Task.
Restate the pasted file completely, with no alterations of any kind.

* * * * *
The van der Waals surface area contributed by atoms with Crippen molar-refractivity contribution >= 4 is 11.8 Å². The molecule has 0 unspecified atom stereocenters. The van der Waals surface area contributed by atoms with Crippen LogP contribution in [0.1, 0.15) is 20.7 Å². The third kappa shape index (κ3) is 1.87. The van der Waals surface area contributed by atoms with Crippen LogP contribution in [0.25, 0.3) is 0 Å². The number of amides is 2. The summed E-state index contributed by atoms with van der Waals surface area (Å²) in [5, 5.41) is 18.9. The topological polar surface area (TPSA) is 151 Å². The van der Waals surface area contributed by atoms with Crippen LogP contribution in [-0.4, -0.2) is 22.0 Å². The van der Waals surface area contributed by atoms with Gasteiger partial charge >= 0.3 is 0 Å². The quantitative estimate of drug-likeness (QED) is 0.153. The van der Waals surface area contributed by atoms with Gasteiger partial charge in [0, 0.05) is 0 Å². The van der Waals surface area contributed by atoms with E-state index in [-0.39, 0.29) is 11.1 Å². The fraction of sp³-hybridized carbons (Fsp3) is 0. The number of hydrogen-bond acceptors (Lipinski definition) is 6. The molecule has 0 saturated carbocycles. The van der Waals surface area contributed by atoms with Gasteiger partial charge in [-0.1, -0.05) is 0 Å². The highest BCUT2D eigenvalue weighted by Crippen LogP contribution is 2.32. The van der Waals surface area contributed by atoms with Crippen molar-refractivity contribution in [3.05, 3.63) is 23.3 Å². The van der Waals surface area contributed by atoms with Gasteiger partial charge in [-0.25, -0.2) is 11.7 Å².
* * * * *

The van der Waals surface area contributed by atoms with Crippen molar-refractivity contribution >= 4 is 11.8 Å². The molecule has 0 unspecified atom stereocenters. The van der Waals surface area contributed by atoms with Crippen LogP contribution in [0.1, 0.15) is 20.7 Å². The third kappa shape index (κ3) is 1.87. The van der Waals surface area contributed by atoms with Crippen LogP contribution in [0.25, 0.3) is 0 Å². The number of amides is 2. The summed E-state index contributed by atoms with van der Waals surface area (Å²) in [5, 5.41) is 18.9. The topological polar surface area (TPSA) is 151 Å². The van der Waals surface area contributed by atoms with Crippen LogP contribution in [-0.4, -0.2) is 22.0 Å². The van der Waals surface area contributed by atoms with Gasteiger partial charge >= 0.3 is 0 Å². The quantitative estimate of drug-likeness (QED) is 0.153. The van der Waals surface area contributed by atoms with Gasteiger partial charge in [0, 0.05) is 0 Å². The van der Waals surface area contributed by atoms with E-state index in [-0.39, 0.29) is 11.1 Å². The fraction of sp³-hybridized carbons (Fsp3) is 0. The number of hydrogen-bond acceptors (Lipinski definition) is 6. The molecule has 0 saturated carbocycles. The van der Waals surface area contributed by atoms with Gasteiger partial charge in [-0.1, -0.05) is 0 Å². The highest BCUT2D eigenvalue weighted by Crippen LogP contribution is 2.32. The van der Waals surface area contributed by atoms with Crippen molar-refractivity contribution in [3.05, 3.63) is 23.3 Å². The van der Waals surface area contributed by atoms with Gasteiger partial charge in [-0.25, -0.2) is 11.7 Å².